Roland Barthes and Ishiguro: The Butler as Myth

Randall Bass, Assistant Professor of English, Georgetown University

In Mythologies, Roland Barthes discusses myths, not as stories, but as "semiotic" systems. According to Barthes, myths are "acts of signification," and one of their chief characteristics is that they become very particular kinds of vehicles of meaning. Barthes says,

Myth deprives the object of which it speaks of all History. In it, history evaporates. It is a kind of ideal servant: it prepares all things, brings them, lays them out, the master arrives, it silently disappears: all that is left for one to do is to enjoy this beautiful object without wondering where it comes from....We can see all the disturbing things which this felicitous figure removes from sight: both determinism and freedom. Nothing is produced, nothing is chosen: all one has to do is to possess these new objects from which all soinling trace of origin or choice has been removed. This miraculous evaportaion of history is another form of a concept common to most bougeois myths: the irrespobsibility of man. (151)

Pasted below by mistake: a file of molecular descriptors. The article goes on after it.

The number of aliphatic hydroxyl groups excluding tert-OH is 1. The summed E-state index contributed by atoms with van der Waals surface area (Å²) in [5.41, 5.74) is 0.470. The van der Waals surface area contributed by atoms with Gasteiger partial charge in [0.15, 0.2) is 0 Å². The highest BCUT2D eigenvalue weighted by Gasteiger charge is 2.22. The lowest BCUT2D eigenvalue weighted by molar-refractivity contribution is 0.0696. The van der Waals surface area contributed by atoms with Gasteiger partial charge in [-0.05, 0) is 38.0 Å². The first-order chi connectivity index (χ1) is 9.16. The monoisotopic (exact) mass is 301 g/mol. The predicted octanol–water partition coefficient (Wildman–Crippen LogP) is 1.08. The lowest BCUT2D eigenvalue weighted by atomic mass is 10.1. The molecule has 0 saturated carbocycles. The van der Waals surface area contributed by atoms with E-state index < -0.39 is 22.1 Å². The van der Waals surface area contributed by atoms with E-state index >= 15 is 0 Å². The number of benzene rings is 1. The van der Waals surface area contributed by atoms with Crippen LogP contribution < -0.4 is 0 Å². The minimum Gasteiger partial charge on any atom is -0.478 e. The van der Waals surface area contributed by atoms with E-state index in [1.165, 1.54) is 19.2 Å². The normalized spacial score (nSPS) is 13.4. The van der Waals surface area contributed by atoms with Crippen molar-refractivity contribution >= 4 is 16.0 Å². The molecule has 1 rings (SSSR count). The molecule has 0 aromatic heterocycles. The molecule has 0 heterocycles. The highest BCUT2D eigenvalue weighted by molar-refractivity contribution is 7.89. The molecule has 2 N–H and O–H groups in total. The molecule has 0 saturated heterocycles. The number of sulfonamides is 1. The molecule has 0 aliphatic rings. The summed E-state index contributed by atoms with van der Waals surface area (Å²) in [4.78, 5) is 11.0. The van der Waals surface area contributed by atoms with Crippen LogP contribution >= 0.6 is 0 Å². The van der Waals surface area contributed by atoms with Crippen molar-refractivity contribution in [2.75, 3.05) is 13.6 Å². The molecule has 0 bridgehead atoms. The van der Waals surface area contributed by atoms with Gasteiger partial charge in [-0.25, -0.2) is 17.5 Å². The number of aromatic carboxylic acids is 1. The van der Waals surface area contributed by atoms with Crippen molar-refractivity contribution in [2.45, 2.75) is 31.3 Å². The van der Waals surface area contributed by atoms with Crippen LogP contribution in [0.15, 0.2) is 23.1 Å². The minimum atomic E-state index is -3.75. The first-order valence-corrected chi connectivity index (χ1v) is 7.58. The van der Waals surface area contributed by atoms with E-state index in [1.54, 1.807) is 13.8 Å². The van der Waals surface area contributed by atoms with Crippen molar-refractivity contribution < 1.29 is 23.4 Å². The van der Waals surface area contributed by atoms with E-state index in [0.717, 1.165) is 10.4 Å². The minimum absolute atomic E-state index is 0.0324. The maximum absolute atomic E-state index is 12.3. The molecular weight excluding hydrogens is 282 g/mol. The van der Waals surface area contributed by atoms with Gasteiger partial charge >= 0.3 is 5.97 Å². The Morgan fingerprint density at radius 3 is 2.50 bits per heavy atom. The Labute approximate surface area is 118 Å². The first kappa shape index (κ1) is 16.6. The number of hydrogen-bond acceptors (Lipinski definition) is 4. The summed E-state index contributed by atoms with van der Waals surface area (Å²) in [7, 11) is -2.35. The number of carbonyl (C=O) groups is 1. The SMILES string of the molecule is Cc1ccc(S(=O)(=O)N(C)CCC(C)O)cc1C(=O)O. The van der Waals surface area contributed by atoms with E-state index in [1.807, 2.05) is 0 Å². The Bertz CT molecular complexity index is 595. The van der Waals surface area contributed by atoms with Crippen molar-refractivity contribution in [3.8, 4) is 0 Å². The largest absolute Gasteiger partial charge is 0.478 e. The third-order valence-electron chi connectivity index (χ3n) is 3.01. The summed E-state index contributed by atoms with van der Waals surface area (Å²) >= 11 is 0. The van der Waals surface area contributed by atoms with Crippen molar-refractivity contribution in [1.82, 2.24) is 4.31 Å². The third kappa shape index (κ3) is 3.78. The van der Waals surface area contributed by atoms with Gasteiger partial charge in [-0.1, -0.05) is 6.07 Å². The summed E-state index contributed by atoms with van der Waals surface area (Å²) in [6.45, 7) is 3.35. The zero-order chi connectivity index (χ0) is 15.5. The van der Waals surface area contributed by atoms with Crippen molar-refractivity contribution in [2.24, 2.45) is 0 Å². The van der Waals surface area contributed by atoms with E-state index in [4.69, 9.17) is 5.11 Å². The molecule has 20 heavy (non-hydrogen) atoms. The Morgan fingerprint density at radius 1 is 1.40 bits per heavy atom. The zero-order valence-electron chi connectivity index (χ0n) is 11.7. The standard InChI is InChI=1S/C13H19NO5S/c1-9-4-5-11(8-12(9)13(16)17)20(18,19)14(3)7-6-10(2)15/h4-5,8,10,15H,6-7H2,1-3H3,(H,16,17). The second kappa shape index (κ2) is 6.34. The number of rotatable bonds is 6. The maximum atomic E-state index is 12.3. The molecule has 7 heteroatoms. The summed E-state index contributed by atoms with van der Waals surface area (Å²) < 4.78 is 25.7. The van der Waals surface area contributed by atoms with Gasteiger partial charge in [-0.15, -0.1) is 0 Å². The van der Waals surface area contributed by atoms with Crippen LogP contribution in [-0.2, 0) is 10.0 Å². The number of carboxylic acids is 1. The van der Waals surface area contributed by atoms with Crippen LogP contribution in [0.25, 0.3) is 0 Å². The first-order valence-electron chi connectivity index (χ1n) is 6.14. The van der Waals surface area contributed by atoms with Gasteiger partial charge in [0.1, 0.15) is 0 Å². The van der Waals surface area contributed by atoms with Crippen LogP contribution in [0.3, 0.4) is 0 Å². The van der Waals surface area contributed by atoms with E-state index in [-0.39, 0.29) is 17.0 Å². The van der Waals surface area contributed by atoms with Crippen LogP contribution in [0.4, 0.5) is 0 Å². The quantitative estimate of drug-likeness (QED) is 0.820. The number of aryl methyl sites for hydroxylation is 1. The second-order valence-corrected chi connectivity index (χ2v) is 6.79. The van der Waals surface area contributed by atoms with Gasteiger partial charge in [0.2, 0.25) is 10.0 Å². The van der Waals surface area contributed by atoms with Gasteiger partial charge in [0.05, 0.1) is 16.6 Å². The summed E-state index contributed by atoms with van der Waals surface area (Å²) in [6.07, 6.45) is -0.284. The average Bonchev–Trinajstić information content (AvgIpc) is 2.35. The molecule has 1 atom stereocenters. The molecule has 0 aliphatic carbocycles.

In Ishiguro's The Remains of the Day, how does the Butler, Stevens, serve as a kind of Barthesian "myth"? As an ideal servant, could it be said that Stevens becomes emptied of his original form? How is Stevens' subjectivity "possessed" by the systems of meaning that he serves?

How is the underlying narrative tension in The Remains of the Day like the process of signification in the production of myth? Or, in other words, could you say that the novel is partially about the "privation of history"?

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